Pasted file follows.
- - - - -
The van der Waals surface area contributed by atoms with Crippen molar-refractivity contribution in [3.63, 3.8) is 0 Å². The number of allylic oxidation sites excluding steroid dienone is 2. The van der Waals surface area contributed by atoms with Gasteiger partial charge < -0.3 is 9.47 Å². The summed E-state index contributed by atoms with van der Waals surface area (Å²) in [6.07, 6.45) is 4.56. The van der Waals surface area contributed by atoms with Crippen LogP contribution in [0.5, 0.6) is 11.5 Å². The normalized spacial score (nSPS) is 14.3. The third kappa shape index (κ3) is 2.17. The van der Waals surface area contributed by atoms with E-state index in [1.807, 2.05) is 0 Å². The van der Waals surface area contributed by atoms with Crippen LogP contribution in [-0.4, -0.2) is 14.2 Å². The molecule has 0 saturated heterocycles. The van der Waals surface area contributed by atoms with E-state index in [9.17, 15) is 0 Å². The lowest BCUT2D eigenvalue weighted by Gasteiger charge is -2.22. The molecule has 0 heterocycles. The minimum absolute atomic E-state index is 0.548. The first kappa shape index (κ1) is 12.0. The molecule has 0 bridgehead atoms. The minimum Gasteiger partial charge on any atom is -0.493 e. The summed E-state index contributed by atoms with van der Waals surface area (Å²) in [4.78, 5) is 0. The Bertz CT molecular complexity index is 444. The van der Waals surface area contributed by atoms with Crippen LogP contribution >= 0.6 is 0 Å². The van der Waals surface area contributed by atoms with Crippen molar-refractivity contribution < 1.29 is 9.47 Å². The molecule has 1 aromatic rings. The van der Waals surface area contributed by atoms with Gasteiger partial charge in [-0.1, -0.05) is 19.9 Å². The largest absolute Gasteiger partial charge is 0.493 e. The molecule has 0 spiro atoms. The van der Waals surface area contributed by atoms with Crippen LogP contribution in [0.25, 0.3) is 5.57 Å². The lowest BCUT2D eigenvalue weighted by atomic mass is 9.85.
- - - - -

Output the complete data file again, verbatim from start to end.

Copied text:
The van der Waals surface area contributed by atoms with Crippen molar-refractivity contribution in [3.63, 3.8) is 0 Å². The number of allylic oxidation sites excluding steroid dienone is 2. The van der Waals surface area contributed by atoms with Gasteiger partial charge < -0.3 is 9.47 Å². The summed E-state index contributed by atoms with van der Waals surface area (Å²) in [6.07, 6.45) is 4.56. The van der Waals surface area contributed by atoms with Crippen LogP contribution in [0.5, 0.6) is 11.5 Å². The normalized spacial score (nSPS) is 14.3. The third kappa shape index (κ3) is 2.17. The van der Waals surface area contributed by atoms with E-state index in [1.807, 2.05) is 0 Å². The van der Waals surface area contributed by atoms with Crippen LogP contribution in [-0.4, -0.2) is 14.2 Å². The molecule has 0 saturated heterocycles. The van der Waals surface area contributed by atoms with E-state index in [9.17, 15) is 0 Å². The lowest BCUT2D eigenvalue weighted by Gasteiger charge is -2.22. The molecule has 0 heterocycles. The minimum absolute atomic E-state index is 0.548. The first kappa shape index (κ1) is 12.0. The molecule has 0 bridgehead atoms. The minimum Gasteiger partial charge on any atom is -0.493 e. The summed E-state index contributed by atoms with van der Waals surface area (Å²) in [4.78, 5) is 0. The Bertz CT molecular complexity index is 444. The van der Waals surface area contributed by atoms with Crippen LogP contribution >= 0.6 is 0 Å². The van der Waals surface area contributed by atoms with Crippen molar-refractivity contribution < 1.29 is 9.47 Å². The molecule has 1 aromatic rings. The van der Waals surface area contributed by atoms with Gasteiger partial charge in [-0.1, -0.05) is 19.9 Å². The largest absolute Gasteiger partial charge is 0.493 e. The molecule has 0 spiro atoms. The van der Waals surface area contributed by atoms with Crippen LogP contribution in [0.25, 0.3) is 5.57 Å². The lowest BCUT2D eigenvalue weighted by atomic mass is 9.85.